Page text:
This whole procedure gains some purpose because we are there, and we can interpret it als ‘victory’.

Reading: Enigma with Flower by Pablo Neruda was originally published on Meandering home

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Self-confidence

Because of all the wonderful and extraordinary selves that are currently on display if you are bored enough to browse the Internet, it is easy to misconstrue the nature of self-confidence. Our Internet heroes have grandiose that make them seem independent. The veil of their staged independence is paper-thin, but no-one cares to lift it lest they spoil the entertainment.

Of course, selves only have any meaning in relation to other selves. Self-confidence only emerges, as a comfortable emotion or as a painful lack, when there is more than one self involved. A lone survivor of a plane crash can be described as ‘courageous’ and ‘confident’ but this is a translation back into the language we are familiar with. Sure, the wilderness survivor trusts himself, relies on himself. When he stares in the eyes of a beast, he might feel fear or blood lust, but these emotions are to be distinguished from self-confidence, for the simple reason there is no self involved.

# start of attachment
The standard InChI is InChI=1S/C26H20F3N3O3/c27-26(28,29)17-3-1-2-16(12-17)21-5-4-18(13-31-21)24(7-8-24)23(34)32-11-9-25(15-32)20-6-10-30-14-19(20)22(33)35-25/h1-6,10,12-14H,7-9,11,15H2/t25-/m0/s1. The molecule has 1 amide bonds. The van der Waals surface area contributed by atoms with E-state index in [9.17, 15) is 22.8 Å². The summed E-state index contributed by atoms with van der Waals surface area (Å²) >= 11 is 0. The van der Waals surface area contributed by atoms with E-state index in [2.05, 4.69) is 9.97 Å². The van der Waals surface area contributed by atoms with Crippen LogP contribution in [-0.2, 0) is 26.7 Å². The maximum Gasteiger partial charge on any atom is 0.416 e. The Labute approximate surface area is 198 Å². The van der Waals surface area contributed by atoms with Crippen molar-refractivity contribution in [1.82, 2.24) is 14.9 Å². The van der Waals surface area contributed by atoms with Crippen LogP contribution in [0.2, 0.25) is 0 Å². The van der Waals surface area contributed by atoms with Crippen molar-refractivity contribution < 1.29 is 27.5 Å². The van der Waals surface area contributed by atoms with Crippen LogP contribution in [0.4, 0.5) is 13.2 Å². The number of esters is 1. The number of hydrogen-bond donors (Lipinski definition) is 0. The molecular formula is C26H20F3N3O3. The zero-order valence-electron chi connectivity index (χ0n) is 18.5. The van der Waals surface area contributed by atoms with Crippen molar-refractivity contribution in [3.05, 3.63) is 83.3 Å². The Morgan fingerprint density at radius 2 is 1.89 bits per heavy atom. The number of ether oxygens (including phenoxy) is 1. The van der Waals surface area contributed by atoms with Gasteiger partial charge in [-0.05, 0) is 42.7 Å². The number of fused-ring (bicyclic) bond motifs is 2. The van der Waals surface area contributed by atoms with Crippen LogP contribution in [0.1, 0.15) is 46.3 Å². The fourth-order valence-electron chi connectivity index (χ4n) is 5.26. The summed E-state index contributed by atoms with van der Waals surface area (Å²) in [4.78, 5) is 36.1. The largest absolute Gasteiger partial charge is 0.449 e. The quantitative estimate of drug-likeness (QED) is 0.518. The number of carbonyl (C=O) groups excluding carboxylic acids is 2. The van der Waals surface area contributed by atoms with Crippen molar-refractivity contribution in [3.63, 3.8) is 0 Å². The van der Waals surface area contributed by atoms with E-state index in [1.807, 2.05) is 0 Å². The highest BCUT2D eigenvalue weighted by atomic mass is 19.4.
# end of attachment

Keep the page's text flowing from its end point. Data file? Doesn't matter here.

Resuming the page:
The abstract and shared concepts that are the unique accomplishment of our species, are of no use against a furry nonverbal opponent. It would most likely be a fatal distraction from the bloody reality of claws and jaws. In our society on the other hand, navigating the delicate web of power relations is what enables us to firmly position ourselves within that web. In other words: we develop our selves as we are situated in power relations with our fellow humans. In puberty, we discover the boundaries of our parents and peers, and develop certain expectations we adjust our behavior to. These expectations enable us to ponder power relations before they occur.